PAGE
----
1 There were three ladies in the room and one gentleman.
2 I entered, therefore, and found myself in a pretty large room, well lighted with wax candles.
3 So, I nodded, and then he nodded again, and made room on the settle beside him that I might sit down there.
4 I divined that my coming had stopped conversation in the room, and that its other occupants were looking at me.
5 Like the clock in Miss Havisham's room, and like Miss Havisham's watch, it had stopped at twenty minutes to nine.
6 We went in at the door, which stood open, and into a gloomy room with a low ceiling, on the ground-floor at the back.
7 It was then I began to understand that everything in the room had stopped, like the watch and the clock, a long time ago.
8 The rush of the daylight quite confounded me, and made me feel as if I had been in the candlelight of the strange room many hours.
9 There was not much time to consider the subject, for we were soon in Miss Havisham's room, where she and everything else were just as I had left them.
10 On the present festive occasion he emerged from his room, when the blithe bells were going, the picture of misery, in a full suit of Sunday penitentials.
11 I could see nothing of the room except the shining of the fire in the window-glass, but I stiffened in all my joints with the consciousness that I was under close inspection.
12 For a moment, with the fear of my sister's working me before my eyes, I had a desperate idea of starting round the room in the assumed character of Mr. Pumblechook's chaise-cart.
13 The terrors that had assailed me whenever Mrs. Joe had gone near the pantry, or out of the room, were only to be equalled by the remorse with which my mind dwelt on what my hands had done.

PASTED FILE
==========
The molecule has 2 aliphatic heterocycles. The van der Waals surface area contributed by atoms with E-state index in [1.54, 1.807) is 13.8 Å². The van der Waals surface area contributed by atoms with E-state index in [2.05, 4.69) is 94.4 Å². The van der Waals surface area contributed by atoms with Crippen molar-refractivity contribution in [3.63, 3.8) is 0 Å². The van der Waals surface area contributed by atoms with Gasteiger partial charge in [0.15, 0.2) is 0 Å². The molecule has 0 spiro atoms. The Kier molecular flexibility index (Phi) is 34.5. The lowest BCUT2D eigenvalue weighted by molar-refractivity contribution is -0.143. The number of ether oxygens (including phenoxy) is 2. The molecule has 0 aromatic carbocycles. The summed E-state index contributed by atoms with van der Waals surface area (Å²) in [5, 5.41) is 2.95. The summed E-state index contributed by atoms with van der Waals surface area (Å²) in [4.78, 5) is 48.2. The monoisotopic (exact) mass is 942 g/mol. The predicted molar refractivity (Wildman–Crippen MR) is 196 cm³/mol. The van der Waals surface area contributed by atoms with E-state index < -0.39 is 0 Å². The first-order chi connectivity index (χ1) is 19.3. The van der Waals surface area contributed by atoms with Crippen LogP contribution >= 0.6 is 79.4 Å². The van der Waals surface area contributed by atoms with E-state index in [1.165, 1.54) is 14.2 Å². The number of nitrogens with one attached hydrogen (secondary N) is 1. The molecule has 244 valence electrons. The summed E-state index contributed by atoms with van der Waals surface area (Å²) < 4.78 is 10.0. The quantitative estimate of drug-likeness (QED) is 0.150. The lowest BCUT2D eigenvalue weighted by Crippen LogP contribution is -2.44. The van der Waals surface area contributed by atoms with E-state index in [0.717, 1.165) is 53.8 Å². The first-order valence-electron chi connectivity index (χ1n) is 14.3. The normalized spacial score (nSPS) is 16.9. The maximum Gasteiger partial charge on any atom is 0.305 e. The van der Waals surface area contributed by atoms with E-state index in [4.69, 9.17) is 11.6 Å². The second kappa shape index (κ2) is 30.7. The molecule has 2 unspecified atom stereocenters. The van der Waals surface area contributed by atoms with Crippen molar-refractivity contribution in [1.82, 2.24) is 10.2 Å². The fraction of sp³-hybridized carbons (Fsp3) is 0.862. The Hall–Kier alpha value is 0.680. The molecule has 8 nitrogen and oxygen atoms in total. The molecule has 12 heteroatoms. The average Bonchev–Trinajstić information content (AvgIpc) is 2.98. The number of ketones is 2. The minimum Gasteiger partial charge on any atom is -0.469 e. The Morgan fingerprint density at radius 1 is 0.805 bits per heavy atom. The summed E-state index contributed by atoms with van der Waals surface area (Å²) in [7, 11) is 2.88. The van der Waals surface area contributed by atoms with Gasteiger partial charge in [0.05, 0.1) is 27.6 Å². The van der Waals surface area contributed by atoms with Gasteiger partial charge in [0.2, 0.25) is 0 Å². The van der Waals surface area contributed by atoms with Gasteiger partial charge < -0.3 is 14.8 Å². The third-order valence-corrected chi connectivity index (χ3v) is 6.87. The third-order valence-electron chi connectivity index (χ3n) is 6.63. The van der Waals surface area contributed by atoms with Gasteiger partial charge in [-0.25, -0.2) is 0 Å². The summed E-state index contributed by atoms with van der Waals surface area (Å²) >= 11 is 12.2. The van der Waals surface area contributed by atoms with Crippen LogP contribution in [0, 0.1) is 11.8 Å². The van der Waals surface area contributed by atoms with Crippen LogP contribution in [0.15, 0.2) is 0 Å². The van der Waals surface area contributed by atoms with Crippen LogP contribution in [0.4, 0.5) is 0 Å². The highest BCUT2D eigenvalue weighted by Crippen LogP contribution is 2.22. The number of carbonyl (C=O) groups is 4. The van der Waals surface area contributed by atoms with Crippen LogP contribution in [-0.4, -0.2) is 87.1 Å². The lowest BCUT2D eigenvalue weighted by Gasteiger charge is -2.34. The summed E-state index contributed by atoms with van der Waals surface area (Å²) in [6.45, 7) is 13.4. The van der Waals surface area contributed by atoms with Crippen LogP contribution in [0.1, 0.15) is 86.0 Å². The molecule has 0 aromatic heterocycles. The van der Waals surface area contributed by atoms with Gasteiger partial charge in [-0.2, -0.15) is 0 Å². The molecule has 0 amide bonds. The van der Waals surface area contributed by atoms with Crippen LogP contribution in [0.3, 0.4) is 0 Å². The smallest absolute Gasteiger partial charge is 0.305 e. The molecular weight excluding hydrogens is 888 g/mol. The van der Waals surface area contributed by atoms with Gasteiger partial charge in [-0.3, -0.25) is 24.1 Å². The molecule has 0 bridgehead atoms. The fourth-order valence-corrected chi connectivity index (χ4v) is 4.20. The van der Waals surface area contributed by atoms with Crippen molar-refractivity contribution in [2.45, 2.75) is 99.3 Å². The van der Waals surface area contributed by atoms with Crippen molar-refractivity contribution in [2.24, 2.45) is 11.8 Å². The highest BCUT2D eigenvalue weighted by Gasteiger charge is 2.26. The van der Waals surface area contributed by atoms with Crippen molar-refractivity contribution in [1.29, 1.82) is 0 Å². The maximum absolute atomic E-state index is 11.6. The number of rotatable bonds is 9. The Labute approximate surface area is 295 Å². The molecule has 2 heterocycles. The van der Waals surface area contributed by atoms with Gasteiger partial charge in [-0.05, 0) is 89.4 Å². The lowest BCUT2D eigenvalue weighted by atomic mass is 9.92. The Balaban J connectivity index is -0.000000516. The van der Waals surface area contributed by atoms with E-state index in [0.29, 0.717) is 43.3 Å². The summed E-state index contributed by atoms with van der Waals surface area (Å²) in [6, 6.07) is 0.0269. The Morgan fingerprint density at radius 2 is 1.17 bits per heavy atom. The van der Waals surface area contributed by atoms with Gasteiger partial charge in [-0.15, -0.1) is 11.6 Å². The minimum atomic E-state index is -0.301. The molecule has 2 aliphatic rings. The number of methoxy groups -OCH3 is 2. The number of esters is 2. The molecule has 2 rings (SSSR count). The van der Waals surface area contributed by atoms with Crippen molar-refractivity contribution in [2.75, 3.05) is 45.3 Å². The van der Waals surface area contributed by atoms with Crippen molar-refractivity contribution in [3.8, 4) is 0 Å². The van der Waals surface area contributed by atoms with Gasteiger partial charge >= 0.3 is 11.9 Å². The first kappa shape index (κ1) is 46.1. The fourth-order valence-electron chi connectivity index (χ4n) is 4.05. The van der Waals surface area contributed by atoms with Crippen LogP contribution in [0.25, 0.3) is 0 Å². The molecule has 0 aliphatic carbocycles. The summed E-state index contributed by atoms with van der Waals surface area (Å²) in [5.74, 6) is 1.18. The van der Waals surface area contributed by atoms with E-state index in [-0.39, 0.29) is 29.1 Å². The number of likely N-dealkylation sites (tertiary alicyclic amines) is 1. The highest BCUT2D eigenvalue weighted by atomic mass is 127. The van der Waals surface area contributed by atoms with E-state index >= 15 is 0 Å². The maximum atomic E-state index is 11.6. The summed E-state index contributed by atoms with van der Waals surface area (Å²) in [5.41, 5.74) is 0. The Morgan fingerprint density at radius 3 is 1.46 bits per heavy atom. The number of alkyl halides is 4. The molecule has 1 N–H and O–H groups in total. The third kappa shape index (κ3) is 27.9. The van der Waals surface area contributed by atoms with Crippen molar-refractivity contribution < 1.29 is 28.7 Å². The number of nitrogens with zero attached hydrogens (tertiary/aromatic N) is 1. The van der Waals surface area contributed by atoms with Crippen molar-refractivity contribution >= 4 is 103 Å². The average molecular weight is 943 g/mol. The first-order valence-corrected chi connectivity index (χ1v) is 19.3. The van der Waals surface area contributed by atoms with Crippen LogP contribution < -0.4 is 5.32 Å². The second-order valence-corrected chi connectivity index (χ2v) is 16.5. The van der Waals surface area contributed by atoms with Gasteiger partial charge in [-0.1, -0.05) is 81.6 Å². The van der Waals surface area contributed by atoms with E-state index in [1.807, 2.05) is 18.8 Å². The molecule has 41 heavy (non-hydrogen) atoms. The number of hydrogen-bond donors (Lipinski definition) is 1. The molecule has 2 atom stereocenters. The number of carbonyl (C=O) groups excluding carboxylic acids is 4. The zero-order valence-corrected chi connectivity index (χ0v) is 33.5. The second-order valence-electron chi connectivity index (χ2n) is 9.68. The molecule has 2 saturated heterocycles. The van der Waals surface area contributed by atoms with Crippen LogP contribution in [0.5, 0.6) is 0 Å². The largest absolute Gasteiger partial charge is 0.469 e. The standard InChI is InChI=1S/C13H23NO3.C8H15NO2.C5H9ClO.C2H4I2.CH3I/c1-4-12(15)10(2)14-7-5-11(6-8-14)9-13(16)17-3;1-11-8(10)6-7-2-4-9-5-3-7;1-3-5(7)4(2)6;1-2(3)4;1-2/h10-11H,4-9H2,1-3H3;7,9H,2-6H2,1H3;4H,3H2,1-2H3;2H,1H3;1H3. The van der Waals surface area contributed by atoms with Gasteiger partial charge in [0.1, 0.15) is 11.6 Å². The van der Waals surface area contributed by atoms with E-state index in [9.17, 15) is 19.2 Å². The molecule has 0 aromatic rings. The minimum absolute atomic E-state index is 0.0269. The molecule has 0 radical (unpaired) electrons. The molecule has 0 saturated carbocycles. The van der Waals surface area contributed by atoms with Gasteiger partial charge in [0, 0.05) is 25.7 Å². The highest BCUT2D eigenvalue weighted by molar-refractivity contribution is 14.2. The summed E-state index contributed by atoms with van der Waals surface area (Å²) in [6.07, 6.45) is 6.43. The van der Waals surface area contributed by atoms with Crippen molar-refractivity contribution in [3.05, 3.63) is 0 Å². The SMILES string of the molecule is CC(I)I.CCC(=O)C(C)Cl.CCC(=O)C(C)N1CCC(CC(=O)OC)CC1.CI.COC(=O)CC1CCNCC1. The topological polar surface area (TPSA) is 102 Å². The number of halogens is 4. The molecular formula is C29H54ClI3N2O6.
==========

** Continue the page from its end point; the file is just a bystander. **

14 She rented a small cottage, and Mr. Wopsle had the room up stairs, where we students used to overhear him reading aloud in a most dignified and terrific manner, and occasionally bumping on the ceiling.
15 It was when I stood before her, avoiding her eyes, that I took note of the surrounding objects in detail, and saw that her watch had stopped at twenty minutes to nine, and that a clock in the room had stopped at twenty minutes to nine.
16 When I got up to my little room and said my prayers, I did not forget Joe's recommendation, and yet my young mind was in that disturbed and unthankful state, that I thought long after I laid me down, how common Estella would consider Joe, a mere blacksmith; how thick his boots, and how coarse his hands.
17 It being Saturday night, I found the landlord looking rather grimly at these records; but as my business was with Joe and not with him, I merely wished him good evening, and passed into the common room at the end of the passage, where there was a bright large kitchen fire, and where Joe was smoking his pipe in company with Mr. Wopsle and a stranger.
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